Stocks turn lower on Wall Street in uncertain trading

Stocks turned broadly lower on Wall Street in afternoon trading Wednesday after a key Federal Reserve policymaker said the central bank needs to keep raising rates to tame inflation. The remarks followed new data showing consumers reined in retail spending last month.

The S&P 500 fell 1.1% as of 2:21 p.m. Eastern. The benchmark index rose as much as 0.6% earlier in trading. The Dow Jones Industrial Average fell 453 points, or 1.3%, to 33,457 and the Nasdaq composite slid 0.8%.

Trading has been unsteady so far this week following two solid weekly gains.

Technology stocks were among the heaviest weights on the market. Microsoft fell 1.2% after it became the latest technology company to announce layoffs. The software giant is cutting 10,000 workers or almost 5% of its workforce.

Treasury yields fell broadly after the government reported that Americans cut back on their spending more than anticipated last month, the second straight decline. The government also reported more encouraging inflation data. Wholesale prices rose 6.2% in December from a year earlier, a sixth straight slowdown for the measure of prices before they are passed along to consumers.

The 10-year Treasury yield, which influences interest rates on mortgages and other loans, fell to 3.39% from 3.55% late Tuesday.

The yield on the two-year Treasury, which tracks expectations for future Fed action, fell to 4.09% from about 4.16% just before the latest economic data was released. It was as high as 4.21% late Tuesday.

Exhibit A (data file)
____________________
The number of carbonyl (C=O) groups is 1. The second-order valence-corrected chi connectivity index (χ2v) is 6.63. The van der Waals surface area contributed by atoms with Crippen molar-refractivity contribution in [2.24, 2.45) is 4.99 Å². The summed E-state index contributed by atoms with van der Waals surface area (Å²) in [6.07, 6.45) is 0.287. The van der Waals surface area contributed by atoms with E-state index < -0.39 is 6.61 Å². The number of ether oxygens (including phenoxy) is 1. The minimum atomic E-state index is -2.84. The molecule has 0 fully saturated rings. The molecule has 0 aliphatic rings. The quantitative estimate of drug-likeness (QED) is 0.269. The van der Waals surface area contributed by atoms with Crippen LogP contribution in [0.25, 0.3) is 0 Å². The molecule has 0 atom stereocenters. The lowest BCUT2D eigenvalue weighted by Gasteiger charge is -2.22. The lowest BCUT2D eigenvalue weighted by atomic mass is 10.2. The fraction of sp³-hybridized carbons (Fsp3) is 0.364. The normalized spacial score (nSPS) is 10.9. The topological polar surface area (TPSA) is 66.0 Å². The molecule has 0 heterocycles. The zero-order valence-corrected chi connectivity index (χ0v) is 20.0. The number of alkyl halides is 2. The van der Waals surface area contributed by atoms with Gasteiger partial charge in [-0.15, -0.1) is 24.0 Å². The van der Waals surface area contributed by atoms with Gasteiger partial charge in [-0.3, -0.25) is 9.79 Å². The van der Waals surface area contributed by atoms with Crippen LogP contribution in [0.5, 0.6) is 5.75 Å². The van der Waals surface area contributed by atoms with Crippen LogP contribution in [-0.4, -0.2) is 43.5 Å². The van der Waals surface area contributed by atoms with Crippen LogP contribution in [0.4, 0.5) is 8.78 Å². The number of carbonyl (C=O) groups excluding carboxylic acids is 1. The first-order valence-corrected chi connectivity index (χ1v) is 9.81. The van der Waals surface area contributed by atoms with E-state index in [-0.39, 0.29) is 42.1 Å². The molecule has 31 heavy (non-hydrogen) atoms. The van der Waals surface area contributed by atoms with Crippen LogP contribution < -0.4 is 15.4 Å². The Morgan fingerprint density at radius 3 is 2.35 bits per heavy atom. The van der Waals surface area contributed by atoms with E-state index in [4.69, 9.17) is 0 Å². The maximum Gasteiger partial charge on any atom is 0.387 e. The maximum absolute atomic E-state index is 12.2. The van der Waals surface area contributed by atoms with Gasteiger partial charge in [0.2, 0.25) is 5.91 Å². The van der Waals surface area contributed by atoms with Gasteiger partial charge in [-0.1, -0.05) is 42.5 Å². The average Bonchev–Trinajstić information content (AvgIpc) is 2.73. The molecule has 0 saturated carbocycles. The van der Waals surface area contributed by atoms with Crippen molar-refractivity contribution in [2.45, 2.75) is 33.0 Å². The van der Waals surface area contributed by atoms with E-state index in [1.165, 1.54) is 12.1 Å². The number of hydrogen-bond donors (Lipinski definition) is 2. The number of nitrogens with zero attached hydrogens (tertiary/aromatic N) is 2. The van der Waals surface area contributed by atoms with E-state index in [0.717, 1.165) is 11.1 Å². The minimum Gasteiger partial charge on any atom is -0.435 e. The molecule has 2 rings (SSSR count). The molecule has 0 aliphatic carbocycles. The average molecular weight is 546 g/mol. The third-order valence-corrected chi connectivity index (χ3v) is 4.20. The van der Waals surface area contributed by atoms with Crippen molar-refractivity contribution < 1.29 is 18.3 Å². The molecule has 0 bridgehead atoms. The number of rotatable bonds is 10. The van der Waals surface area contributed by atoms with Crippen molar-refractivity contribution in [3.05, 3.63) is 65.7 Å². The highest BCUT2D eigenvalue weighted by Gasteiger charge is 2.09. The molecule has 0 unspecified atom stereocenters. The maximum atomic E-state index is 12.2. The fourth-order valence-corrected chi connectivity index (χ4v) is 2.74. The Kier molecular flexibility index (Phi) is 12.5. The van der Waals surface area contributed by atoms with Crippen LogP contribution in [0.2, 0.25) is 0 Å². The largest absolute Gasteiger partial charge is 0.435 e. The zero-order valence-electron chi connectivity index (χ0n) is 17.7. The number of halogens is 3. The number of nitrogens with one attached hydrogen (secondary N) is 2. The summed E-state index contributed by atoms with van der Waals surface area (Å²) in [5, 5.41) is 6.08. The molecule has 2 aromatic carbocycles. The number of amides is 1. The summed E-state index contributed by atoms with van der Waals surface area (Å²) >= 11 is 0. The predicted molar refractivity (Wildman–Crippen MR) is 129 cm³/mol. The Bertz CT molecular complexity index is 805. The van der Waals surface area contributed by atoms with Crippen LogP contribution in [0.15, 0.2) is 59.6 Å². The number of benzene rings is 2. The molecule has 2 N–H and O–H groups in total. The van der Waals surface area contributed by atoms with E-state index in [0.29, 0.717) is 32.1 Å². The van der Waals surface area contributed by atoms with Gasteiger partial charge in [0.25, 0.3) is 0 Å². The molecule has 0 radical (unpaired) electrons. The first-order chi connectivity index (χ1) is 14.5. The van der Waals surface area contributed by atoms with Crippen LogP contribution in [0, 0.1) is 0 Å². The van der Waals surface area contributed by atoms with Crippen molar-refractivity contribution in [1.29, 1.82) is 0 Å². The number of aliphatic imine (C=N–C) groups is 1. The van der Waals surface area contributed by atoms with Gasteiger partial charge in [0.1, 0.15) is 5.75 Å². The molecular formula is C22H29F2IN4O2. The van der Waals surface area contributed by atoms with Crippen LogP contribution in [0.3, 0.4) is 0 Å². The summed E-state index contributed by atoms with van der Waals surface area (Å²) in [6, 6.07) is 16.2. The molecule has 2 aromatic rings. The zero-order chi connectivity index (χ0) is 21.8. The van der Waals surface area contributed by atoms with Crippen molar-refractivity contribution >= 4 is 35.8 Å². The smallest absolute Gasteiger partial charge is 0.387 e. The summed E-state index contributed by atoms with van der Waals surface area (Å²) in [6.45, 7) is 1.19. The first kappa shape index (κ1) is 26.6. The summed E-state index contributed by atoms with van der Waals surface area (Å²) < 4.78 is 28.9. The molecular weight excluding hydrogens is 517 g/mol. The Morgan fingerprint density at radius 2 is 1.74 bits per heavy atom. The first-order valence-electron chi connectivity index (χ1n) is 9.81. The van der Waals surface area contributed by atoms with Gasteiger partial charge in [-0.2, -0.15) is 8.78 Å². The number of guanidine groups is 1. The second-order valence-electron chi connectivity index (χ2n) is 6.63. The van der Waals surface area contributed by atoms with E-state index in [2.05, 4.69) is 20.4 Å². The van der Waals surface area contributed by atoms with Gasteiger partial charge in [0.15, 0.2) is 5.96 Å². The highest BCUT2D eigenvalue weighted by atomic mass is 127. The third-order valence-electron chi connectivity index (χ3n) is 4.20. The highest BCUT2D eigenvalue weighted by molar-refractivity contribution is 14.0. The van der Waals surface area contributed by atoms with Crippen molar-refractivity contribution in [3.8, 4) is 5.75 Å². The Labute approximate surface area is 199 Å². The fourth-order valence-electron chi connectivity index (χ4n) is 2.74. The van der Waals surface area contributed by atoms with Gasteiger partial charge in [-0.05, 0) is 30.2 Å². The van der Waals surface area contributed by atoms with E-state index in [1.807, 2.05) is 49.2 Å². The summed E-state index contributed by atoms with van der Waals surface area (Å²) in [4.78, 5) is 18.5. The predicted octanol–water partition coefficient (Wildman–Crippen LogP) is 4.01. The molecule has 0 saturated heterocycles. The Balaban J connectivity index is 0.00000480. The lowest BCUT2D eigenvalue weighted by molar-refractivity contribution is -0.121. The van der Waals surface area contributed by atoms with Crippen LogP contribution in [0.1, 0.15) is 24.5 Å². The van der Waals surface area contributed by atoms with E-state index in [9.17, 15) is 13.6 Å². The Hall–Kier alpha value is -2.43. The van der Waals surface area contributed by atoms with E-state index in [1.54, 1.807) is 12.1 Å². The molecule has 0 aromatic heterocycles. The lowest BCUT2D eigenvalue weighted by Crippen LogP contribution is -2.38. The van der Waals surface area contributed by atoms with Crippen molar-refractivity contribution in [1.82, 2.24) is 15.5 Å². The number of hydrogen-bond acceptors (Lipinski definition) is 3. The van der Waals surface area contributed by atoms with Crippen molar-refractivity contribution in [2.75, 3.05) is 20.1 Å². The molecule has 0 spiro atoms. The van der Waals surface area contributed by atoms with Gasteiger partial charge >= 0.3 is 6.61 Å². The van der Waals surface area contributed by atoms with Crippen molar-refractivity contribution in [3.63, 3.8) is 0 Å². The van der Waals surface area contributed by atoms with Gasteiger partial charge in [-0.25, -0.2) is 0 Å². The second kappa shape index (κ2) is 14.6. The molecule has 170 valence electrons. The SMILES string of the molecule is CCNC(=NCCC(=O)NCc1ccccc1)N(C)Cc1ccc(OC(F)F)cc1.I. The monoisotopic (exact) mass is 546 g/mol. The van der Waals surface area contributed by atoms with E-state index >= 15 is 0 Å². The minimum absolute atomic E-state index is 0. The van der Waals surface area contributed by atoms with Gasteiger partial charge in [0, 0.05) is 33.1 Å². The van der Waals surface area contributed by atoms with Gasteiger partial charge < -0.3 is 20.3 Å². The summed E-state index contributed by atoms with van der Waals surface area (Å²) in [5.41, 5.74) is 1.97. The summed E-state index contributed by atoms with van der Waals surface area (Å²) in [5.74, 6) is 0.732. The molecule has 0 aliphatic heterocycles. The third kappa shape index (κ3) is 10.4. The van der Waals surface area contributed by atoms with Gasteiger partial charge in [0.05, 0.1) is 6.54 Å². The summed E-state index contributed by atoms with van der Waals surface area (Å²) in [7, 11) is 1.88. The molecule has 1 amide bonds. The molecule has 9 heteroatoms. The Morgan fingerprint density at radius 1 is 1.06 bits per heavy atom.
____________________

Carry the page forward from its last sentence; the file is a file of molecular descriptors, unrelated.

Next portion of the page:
“The appearances are that it looks like something is moving inflation and retail sales in the right direction, which is to say softer,” said Tom Martin, senior portfolio manager at Globalt Investments. “The question is, what does it really mean.”

Wall Street has been hoping that easing inflation and a slowdown in economic growth might influence the Federal Reserve’s position on interest rates. The central bank aggressively raised rates throughout 2022 in an effort to cool hot inflation, but that has hurt prices of stocks and bonds, and risks going too far and bringing on a recession.

While there’s growing evidence that high inflation is finally easing, further rate hikes are still needed, according to Loretta Mester, president of the Federal Reserve Bank of Cleveland,

“I still see the larger risk coming from tightening too little,” Mester said in an interview Tuesday with The Associated Press.

Mester stressed her belief that the Fed’s key rate should rise a “little bit” above the 5% to 5.25% range that policymakers have collectively projected for the end of this year.

The central bank has raised its key overnight rate to a range of 4.25% to 4.50% from roughly zero a year ago. The Fed will announce its next decision on interest rates Feb. 1. Investors are largely forecasting a raise of just 0.25 percentage points next month, down from December’s half-point hike and from four prior increases of 0.75 percentage points.

The broader economic picture is still not clear enough to see whether the Fed’s fight against inflation is working well enough to avoid a recession. Several major banks have forecast at least a mild recession at some point in 2023.

Investors are also reviewing the latest batch of corporate earnings to get more insight into how inflation and consumer spending are affecting profits and revenue. PNC Financial Services Group fell 5.4% after reporting weak earnings.

Markets in Europe and Asia were mostly higher. Japan’s Nikkei 225 rose 2.5% after the Bank of Japan kept its loose monetary policy unchanged, dispelling speculation that it would yield to pressure and join other central banks in raising interest rates to fight inflation.


Elaine Kurtenbach and Matt Ott contributed to this report.

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